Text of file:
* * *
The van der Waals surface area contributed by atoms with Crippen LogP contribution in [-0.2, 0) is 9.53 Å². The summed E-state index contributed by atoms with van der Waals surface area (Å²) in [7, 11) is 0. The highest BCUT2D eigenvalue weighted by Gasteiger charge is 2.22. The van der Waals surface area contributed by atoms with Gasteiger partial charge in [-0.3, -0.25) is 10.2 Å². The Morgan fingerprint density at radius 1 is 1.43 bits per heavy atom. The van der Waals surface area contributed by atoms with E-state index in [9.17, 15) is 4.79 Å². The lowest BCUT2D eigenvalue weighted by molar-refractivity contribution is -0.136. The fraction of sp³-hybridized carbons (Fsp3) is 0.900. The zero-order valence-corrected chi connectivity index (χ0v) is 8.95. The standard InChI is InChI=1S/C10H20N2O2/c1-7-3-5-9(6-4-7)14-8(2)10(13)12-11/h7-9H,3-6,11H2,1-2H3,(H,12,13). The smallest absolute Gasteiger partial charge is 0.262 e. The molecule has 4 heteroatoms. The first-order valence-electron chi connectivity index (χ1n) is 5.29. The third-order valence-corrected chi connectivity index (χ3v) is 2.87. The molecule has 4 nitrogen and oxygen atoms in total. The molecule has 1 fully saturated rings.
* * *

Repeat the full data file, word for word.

The van der Waals surface area contributed by atoms with Crippen LogP contribution in [-0.2, 0) is 9.53 Å². The summed E-state index contributed by atoms with van der Waals surface area (Å²) in [7, 11) is 0. The highest BCUT2D eigenvalue weighted by Gasteiger charge is 2.22. The van der Waals surface area contributed by atoms with Gasteiger partial charge in [-0.3, -0.25) is 10.2 Å². The Morgan fingerprint density at radius 1 is 1.43 bits per heavy atom. The van der Waals surface area contributed by atoms with E-state index in [9.17, 15) is 4.79 Å². The lowest BCUT2D eigenvalue weighted by molar-refractivity contribution is -0.136. The fraction of sp³-hybridized carbons (Fsp3) is 0.900. The zero-order valence-corrected chi connectivity index (χ0v) is 8.95. The standard InChI is InChI=1S/C10H20N2O2/c1-7-3-5-9(6-4-7)14-8(2)10(13)12-11/h7-9H,3-6,11H2,1-2H3,(H,12,13). The smallest absolute Gasteiger partial charge is 0.262 e. The molecule has 4 heteroatoms. The first-order valence-electron chi connectivity index (χ1n) is 5.29. The third-order valence-corrected chi connectivity index (χ3v) is 2.87. The molecule has 4 nitrogen and oxygen atoms in total. The molecule has 1 fully saturated rings.